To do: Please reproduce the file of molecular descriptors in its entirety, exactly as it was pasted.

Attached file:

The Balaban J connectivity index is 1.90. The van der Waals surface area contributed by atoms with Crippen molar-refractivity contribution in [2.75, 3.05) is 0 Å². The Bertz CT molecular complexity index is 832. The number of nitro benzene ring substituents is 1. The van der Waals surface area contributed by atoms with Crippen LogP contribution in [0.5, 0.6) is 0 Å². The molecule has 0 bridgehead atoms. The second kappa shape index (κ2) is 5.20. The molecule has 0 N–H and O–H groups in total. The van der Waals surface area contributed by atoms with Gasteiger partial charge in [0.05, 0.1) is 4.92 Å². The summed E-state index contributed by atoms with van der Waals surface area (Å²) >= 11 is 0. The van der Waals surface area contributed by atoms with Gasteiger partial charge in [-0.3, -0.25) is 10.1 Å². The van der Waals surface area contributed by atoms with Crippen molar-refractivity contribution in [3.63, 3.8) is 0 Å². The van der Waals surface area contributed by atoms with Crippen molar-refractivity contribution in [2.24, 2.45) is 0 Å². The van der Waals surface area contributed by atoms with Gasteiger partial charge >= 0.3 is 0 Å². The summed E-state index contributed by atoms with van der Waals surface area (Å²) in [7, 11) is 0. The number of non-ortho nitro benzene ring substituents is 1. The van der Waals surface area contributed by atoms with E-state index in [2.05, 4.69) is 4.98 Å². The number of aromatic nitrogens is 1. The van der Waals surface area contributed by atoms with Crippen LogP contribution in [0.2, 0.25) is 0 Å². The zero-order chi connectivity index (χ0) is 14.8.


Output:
The Balaban J connectivity index is 1.90. The van der Waals surface area contributed by atoms with Crippen molar-refractivity contribution in [2.75, 3.05) is 0 Å². The Bertz CT molecular complexity index is 832. The number of nitro benzene ring substituents is 1. The van der Waals surface area contributed by atoms with Crippen LogP contribution in [0.5, 0.6) is 0 Å². The molecule has 0 bridgehead atoms. The second kappa shape index (κ2) is 5.20. The molecule has 0 N–H and O–H groups in total. The van der Waals surface area contributed by atoms with Gasteiger partial charge in [0.05, 0.1) is 4.92 Å². The summed E-state index contributed by atoms with van der Waals surface area (Å²) >= 11 is 0. The van der Waals surface area contributed by atoms with Gasteiger partial charge in [-0.3, -0.25) is 10.1 Å². The van der Waals surface area contributed by atoms with Crippen molar-refractivity contribution in [3.63, 3.8) is 0 Å². The van der Waals surface area contributed by atoms with Crippen molar-refractivity contribution in [2.24, 2.45) is 0 Å². The van der Waals surface area contributed by atoms with Gasteiger partial charge >= 0.3 is 0 Å². The summed E-state index contributed by atoms with van der Waals surface area (Å²) in [7, 11) is 0. The number of non-ortho nitro benzene ring substituents is 1. The van der Waals surface area contributed by atoms with E-state index in [2.05, 4.69) is 4.98 Å². The number of aromatic nitrogens is 1. The van der Waals surface area contributed by atoms with Crippen LogP contribution in [0.2, 0.25) is 0 Å². The zero-order chi connectivity index (χ0) is 14.8.